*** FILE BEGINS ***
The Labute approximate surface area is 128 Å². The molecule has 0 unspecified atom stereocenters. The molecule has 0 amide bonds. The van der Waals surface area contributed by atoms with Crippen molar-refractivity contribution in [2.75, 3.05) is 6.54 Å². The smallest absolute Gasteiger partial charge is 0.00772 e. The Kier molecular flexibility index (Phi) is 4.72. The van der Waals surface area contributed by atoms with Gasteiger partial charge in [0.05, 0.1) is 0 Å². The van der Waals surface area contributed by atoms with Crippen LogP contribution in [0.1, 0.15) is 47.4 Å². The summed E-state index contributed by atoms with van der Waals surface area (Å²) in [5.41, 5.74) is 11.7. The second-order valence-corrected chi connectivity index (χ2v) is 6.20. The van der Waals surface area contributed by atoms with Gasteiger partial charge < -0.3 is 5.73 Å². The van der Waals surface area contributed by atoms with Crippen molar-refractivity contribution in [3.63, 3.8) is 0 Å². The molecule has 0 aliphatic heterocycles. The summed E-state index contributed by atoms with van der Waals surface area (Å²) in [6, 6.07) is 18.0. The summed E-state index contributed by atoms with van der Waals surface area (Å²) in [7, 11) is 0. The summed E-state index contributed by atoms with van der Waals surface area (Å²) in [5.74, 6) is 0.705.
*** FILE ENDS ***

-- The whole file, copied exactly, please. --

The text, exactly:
The Labute approximate surface area is 128 Å². The molecule has 0 unspecified atom stereocenters. The molecule has 0 amide bonds. The van der Waals surface area contributed by atoms with Crippen molar-refractivity contribution in [2.75, 3.05) is 6.54 Å². The smallest absolute Gasteiger partial charge is 0.00772 e. The Kier molecular flexibility index (Phi) is 4.72. The van der Waals surface area contributed by atoms with Gasteiger partial charge in [0.05, 0.1) is 0 Å². The van der Waals surface area contributed by atoms with Crippen LogP contribution in [0.1, 0.15) is 47.4 Å². The summed E-state index contributed by atoms with van der Waals surface area (Å²) in [5.41, 5.74) is 11.7. The second-order valence-corrected chi connectivity index (χ2v) is 6.20. The van der Waals surface area contributed by atoms with Gasteiger partial charge < -0.3 is 5.73 Å². The van der Waals surface area contributed by atoms with Crippen molar-refractivity contribution in [3.63, 3.8) is 0 Å². The molecule has 0 aliphatic heterocycles. The summed E-state index contributed by atoms with van der Waals surface area (Å²) in [6, 6.07) is 18.0. The summed E-state index contributed by atoms with van der Waals surface area (Å²) in [7, 11) is 0. The summed E-state index contributed by atoms with van der Waals surface area (Å²) in [5.74, 6) is 0.705.